# Message #623

From: David Smith <djs314djs314@yahoo.com>

Subject: Re: [MC4D] Parity on MC m^n

Date: Tue, 27 Jan 2009 23:23:01 -0800

Thanks for your definition of parity and detailed explanation! Everything you

said was right on. Based on your permutation-based definition of parity, I

thought I would let you know what I have discovered about m^n cubes.

You were absolutely right about parity conditions existing for all m^3 cubes

where m>1. And you were also right about parity conditions not existing on

m^n puzzles where n>=4 and m is even. When m is odd, the only parity condition

that exists is what you call Double Odd Parity, and only on the central groups

of 2-colored and 3-colored pieces.

I would be more interested about what you have to say on orientations, whenever

you get the chance. Orientations can be very tricky when the dimension is

greater than 3. For example, on an n^5, a single corner can be in any possible

orientation while the rest of the cube is solved! The non-central 4-colored pieces

behave like the corners on an n^4; there can be a single pair of pieces, each of

which can have 4 different orientations, or a single piece could have 4 different

orientations, the rest of the cube unaffected. And there is even a group of

3-colored pieces that can have a pair of pieces in different orientations without

affecting the rest of the cube. I have pretty much figured out all possible permutation

and orientation possibilities for an m^n, so feel free to email me if you need

more information. The only reason I haven’t figured out the m^n formula yet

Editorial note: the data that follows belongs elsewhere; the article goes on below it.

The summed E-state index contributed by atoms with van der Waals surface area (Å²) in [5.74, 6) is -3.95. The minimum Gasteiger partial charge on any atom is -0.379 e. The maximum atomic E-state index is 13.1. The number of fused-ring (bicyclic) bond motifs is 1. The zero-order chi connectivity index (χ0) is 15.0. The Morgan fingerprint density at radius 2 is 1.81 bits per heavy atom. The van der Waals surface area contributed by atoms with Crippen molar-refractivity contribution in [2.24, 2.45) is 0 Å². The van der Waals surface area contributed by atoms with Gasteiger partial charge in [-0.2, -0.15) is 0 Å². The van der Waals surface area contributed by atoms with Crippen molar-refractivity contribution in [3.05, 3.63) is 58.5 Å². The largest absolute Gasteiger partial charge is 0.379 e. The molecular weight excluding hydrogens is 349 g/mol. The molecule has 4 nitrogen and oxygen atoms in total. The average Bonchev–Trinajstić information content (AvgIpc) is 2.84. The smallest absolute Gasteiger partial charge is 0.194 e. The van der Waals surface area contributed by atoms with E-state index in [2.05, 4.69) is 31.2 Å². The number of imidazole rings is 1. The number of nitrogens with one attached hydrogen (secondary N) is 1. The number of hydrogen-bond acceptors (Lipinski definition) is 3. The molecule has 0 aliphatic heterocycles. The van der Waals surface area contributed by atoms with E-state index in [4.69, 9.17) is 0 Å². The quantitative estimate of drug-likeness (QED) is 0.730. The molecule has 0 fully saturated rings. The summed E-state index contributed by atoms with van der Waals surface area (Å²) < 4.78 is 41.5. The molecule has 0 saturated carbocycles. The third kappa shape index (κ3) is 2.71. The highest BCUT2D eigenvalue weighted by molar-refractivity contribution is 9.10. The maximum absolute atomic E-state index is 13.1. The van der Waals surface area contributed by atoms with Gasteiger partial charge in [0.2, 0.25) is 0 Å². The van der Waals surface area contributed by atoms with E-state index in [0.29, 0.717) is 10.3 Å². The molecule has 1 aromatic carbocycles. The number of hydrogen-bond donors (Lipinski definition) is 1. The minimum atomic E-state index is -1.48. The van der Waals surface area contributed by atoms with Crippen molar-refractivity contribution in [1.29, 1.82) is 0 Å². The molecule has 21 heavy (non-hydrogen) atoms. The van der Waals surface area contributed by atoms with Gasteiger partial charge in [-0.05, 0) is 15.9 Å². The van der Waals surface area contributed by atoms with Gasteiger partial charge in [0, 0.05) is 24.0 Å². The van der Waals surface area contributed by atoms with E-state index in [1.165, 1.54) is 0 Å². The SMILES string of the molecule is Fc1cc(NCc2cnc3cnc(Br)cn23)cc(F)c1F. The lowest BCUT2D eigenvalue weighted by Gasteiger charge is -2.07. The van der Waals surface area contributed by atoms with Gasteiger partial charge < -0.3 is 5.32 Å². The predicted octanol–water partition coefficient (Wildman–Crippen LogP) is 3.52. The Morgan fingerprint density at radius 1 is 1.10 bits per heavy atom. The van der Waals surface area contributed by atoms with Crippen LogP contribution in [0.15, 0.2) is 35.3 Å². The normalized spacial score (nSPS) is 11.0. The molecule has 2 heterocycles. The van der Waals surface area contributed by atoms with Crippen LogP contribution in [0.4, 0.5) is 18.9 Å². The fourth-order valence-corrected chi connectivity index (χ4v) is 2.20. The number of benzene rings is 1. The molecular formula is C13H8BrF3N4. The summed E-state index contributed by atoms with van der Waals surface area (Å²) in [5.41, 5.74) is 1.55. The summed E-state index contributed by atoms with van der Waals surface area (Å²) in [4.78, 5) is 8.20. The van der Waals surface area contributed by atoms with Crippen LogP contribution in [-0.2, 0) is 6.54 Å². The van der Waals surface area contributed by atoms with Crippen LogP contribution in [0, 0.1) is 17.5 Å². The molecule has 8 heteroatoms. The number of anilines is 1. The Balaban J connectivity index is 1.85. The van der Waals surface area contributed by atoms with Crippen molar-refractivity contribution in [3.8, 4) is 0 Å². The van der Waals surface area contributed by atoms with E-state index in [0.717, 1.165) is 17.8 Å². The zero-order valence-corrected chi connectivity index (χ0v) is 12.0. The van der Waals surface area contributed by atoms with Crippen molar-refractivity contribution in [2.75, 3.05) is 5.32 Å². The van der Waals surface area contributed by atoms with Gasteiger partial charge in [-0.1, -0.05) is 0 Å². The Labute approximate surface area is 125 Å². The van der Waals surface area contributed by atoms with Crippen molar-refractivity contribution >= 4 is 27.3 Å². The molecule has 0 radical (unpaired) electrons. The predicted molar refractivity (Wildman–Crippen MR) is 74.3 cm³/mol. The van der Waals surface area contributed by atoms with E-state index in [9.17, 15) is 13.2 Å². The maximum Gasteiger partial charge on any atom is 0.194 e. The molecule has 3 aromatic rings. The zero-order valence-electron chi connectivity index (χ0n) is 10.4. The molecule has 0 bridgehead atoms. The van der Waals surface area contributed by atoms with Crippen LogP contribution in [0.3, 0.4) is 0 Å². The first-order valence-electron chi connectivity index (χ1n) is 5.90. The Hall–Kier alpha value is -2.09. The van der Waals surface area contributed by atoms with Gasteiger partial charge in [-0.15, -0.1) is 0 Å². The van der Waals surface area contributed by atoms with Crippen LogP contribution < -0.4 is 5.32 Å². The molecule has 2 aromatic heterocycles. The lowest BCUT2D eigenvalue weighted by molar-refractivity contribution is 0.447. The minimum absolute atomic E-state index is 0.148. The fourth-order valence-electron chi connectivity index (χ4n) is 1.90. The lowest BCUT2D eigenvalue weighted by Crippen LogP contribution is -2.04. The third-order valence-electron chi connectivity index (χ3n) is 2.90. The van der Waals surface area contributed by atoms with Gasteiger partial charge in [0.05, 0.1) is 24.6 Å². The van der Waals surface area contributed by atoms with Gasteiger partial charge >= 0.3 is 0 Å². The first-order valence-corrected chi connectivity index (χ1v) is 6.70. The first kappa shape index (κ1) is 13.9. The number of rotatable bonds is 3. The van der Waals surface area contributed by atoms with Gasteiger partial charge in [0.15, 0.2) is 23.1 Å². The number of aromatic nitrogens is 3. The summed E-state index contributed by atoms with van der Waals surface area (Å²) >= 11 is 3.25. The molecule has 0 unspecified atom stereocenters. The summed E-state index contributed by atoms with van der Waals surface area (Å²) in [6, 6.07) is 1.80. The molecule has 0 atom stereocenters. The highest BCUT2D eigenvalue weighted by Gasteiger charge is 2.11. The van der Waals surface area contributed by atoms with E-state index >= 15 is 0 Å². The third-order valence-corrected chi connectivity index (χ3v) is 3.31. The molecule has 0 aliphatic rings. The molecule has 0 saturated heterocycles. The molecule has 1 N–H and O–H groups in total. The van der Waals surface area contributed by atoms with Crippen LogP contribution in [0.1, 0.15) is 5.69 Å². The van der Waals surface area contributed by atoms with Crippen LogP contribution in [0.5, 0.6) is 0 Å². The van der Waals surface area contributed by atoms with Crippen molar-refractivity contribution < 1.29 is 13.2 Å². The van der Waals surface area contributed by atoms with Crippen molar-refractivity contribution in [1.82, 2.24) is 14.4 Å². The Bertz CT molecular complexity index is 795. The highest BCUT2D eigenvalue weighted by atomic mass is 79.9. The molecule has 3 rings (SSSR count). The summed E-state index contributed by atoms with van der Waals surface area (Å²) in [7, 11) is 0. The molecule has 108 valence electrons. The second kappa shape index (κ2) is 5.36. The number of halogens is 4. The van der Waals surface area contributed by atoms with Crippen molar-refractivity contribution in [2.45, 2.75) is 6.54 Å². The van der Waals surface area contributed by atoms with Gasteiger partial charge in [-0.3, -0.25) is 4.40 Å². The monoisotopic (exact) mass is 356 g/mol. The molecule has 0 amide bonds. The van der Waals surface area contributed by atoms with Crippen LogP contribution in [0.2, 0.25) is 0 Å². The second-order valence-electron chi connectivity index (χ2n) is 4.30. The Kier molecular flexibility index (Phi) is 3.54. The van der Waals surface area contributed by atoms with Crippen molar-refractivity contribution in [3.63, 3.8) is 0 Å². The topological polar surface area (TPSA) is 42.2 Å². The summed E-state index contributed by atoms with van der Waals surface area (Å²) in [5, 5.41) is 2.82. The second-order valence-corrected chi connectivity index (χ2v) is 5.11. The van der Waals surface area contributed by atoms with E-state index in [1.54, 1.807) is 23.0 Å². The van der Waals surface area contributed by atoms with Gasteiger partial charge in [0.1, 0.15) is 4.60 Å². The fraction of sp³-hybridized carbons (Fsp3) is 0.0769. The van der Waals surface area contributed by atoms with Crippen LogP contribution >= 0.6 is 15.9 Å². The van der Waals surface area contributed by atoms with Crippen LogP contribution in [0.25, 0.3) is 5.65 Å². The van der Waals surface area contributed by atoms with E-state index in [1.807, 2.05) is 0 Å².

is counting the number of groups (what you call identical type pieces) for all

possibilities. They get horrendously complicated for large n.

I hope I was able to help, and good luck with your project!

David

— On Wed, 1/28/09, rev_16_4 <rev_16_4@yahoo.com> wrote:

From: rev_16_4 <rev_16_4@yahoo.com>

Subject: [MC4D] Parity on MC m^n

To: 4D_Cubing@yahoogroups.com

Date: Wednesday, January 28, 2009, 1:17 AM

I was hoping mentioning parity would get a discussion started on

this, as parity was my biggest hang-up on announcing my m^n solution.

A traditional definition of parity, with regards to a m^n puzzle,

usually is along the lines of "A position that cannot occur on a

standard 3^n, when solving a m^n with m>=4 and using the reduction

method." A definition along these lines is perfectly suitable for the

m^3 puzzles. I don’t particularly like this definition because it

never really explains parity. I wish I could remember the site I

first read and UNDERSTOOD parity. What’s crazy is once you

reach a complete understanding of parity, you’ll realize any parity

condition can be corrected with a single quarter twist on the parity

affected layer. (corrected, not solved…)

I prefer a definition of parity more along the lines of "A position

with an odd number of pairs of IDENTICAL TYPE pieces (without

duplicates) swapped. (Odd Parity)" This definition actually allows a

parity condition on all m^3, including the standard 3^3. The 3^3’s is

usually explained away because people say you’re always swapping an

even number of pairs of pieces on the final layer (Even Parity). I

disagree because sometimes its actually one pair of corners, and one

pair of edges. (Double Odd Parity as I call it.) I also ignore

orietation as far as parity is concerned which I hope will become

clear why later. Another definition for parity I like is "Any

position that cannot be solved using only even parity moves for each